Proposed nuclear waste facility attracts spray-on protest - and more 10am Zedlines

Opponents of the proposed nuclear waste facility southwest of Warwick have taken their protests to the streets with graffiti, spray-painting roads and industrial bins with their message. ( image source: Warrick Daily News)

In local news…

Proposed nuclear waste facility attracts spray-on protest

Opponents of the proposed nuclear waste facility southwest of Warwick have taken their protests to the streets with graffiti, spray-painting roads and industrial bins with their message.

Police are investigating the incident in Oman Ama, where the facility is under consideration, with Sergeant Tim Hoffmann acknowledging the issue has raised a passionate response.

Anti-nuclear group Friends of Oman Ama have condemned the action, saying graffiti is not an appropriate protest.

Linc Energy face allegations of “irreversible” harm

The Queensland Government are set to accuse Linc Energy, a coal gasification company operating outside Chinchilla, of contaminating the land and irreversibly harming the environment.

Linc’s operation at Hopelands has attracted five charges of wilful and serious environmental harm with the state government prosecution alleging gas detected around the wells is affecting residents and farmland.

The company deny all allegations and will find out next month whether the case will go to trial.

In national news…

New Zealand unable to house Nauru refugees due to Australian government’s reluctance

New Zealand says it can’t take in refugees from Nauru and Manus island in 2016 due to reluctance from the Australian government.

The country had offered to accept 300 refugees as part of a two-year deal with Australia that was signed by Julia Gillard three years ago but a spokesperson for New Zealand's immigration minister says Australia had not taken up the offer.

Scott Morrison has previously criticised the deal, calling it a band-aid solution has said the two countries should have focused on border protection rather than resettlement of refugees.

New legislation will allow employees to choose own superannuation fund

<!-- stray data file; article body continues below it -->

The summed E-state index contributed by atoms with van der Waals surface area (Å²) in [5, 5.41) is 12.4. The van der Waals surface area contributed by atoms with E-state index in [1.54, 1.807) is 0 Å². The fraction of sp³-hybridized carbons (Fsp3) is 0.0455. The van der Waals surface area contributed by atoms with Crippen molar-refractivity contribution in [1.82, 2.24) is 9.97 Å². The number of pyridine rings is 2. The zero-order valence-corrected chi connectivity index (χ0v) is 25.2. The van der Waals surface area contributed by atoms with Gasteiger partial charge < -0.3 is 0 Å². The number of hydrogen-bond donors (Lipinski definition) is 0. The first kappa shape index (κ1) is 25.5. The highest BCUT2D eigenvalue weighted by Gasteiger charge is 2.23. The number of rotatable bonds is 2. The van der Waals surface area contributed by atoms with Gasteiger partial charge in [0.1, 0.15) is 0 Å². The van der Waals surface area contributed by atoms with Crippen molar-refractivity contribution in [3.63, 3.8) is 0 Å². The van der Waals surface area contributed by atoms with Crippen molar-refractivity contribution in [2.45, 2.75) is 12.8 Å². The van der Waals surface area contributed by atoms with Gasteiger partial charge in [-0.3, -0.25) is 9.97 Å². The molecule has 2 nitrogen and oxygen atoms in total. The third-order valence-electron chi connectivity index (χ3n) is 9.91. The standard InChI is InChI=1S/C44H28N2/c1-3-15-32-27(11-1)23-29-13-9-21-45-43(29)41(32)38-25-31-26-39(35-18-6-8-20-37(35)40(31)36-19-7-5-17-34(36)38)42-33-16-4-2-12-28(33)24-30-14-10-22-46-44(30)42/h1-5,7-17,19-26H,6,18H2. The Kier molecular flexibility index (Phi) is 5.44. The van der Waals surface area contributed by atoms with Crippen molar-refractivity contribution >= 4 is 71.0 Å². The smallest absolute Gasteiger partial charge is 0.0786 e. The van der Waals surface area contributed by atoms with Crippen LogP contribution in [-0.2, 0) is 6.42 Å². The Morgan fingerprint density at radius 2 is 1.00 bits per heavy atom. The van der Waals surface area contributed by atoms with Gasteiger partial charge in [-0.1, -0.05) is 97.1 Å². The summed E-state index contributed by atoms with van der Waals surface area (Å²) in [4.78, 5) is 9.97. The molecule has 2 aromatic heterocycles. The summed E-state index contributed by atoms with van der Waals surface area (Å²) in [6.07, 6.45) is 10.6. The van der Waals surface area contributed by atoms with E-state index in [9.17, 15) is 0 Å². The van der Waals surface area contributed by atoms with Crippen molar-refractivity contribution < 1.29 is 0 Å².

The Australian government is set to introduce legislation that will allow all workers to choose their own superannuation fund and is planning to introduce changes when Parliament resumes in February.

Kelly O’Dwyer, the Assistant Treasurer, says 26 percent of workers are not able to choose their superannuation fund due to being bound by enterprise agreements.

The news comes after the release the Royal Commission’s final report last year regarding Trade Union Corruption.

In international news…

Starving Syrian town under siege receives aid

Aid has reached a starving town Madaya, in Syria, that has been under siege for seven months and has seen 28 residents die from hunger over the past month.

Trucks carrying food, water, medical supplies and blankets entered the town yesterday after leaving Damascus and the full aid operation will last for a week.

The town hasn’t received any aid since October and residents have had to resort to extreme measures such as digging through rubbish bins and eating grass.

Papua New Guinea Tuberculosis outbreak worsens

The tuberculosis outbreak in Papua New Guinea has not seen any improvement, with more than 160 people living on Daru island having drug-resistant tuberculosis, which is the highest rate in the world.

The PNG government is yet to fulfill funding for emergency responses and while it was thought that poverty, overcrowding and bad travelling conditions were worsening the outbreak, researchers are worrying there is a superbug affecting people, stemming from a bacterial problem rather than environmental.

The Australian-funded tuberculosis ward on the island is full and unable to accept any new patients.